Bisphenol A has been under fire in recent years because it is a compound used in products like baby bottles and sippy cups which releases an estrogen-like chemical that disrupts hormones in the human body. The exposure is believed to be problematic especially in children's products, because their bodies are still developing, making them more vulnerable.
The controversy over BPA has led many countries (Canada was the first) and states in the U.S. (Minnesota was the first) to ban it in certain products. Consumers have also become increasingly concerned about the chemical and have switched to buying BPA-free alternatives.
Are you a clinician? What should you know about the food system to help ensure your patients’ healthy pregnancies, and the future life of their fetus and children?
Healthy Food Action’s David Wallinga, MD is teaming with Health Care Without Harm and Physicians for Social Responsibility to do a food system science and advocacy training this Spring to help prepare clinicians to answer that question.
Register now for the Food Matters: Clinical Education and Advocacy Program. Trainings are scheduled in Oakland, March 5, Philly, May 7, Boston, May 14, and Burlington, VT (date TBD).
See the Food Matters website for more information.
– David Wallinga, MD
Tell the FDA you vote no on High Fructose Corn Syrup (HFCS) being renamed “corn sugar.”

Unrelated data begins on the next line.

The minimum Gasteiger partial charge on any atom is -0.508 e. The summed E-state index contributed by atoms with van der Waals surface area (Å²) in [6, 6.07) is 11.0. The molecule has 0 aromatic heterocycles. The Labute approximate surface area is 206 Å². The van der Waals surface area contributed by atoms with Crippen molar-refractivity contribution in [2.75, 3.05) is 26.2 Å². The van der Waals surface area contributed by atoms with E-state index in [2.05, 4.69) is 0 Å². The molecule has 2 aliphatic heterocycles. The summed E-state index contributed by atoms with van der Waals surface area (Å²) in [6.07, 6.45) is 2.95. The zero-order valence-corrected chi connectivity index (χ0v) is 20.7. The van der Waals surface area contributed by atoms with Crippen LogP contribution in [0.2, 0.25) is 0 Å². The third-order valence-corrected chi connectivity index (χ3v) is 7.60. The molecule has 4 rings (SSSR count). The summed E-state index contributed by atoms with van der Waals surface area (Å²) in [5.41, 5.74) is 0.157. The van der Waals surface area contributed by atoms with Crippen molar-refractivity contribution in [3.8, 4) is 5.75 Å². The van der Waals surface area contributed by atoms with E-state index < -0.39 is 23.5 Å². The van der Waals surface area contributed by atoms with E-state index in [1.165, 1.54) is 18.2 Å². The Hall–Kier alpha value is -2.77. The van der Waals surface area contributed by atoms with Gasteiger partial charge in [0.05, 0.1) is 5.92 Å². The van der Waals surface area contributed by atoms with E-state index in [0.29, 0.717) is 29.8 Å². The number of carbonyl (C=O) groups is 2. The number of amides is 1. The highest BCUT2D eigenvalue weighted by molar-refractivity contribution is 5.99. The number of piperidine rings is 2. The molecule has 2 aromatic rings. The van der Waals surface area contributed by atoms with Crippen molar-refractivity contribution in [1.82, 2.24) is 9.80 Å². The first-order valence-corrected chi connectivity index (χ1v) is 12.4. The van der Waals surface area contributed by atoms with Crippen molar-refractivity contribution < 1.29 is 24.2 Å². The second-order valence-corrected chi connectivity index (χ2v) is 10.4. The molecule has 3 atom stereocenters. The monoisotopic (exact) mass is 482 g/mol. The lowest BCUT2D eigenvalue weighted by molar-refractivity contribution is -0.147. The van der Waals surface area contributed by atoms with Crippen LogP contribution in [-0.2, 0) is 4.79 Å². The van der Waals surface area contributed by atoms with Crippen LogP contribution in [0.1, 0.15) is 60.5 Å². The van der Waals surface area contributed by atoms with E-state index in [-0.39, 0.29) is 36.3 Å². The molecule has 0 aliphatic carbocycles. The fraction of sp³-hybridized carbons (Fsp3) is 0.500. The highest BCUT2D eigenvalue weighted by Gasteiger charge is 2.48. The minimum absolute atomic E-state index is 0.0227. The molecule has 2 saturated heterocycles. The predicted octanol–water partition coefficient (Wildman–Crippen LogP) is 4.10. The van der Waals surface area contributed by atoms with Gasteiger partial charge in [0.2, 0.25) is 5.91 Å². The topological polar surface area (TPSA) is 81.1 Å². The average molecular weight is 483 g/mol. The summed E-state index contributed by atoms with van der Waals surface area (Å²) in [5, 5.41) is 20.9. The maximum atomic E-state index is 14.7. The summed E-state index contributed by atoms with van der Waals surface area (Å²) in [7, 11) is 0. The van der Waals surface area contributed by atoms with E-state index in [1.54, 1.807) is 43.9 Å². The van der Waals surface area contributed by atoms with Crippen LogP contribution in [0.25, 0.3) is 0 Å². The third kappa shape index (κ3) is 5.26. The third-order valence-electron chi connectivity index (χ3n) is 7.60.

Two years ago, we published the first evidence that some HFCS was mercury contaminated. Ever since then, the corn refining industry has been growing ever more shrill in claiming there’s really no concern around HFCS. Take their multimillion dollar “Sweet Surprise” PR campaign, for example. (Methinks they protest too much.)
Now that consumers are shying away from food products carrying HFCS on their label, the Corn Refiners have a new gambit: Just change the name!
That’s right, they are petitioning the FDA to let them stop calling it high fructose corn syrup and to call it “corn sugar” instead. How sweet.
This isn’t a science issue. It’s a simple matter of having a food system that’s transparent for everyone, and to eaters most of all. Transparency is key to the joint Principles for a Healthy, Sustainable Food System developed by the nation’s nurses, dieticians, public health folks and planners.
Maybe you disagree. And that’s fine. In a democracy you can and should tell the FDA what you think:
Click on this link to the FDA, click “Submit a Comment,” lodge your thoughts, and hit send.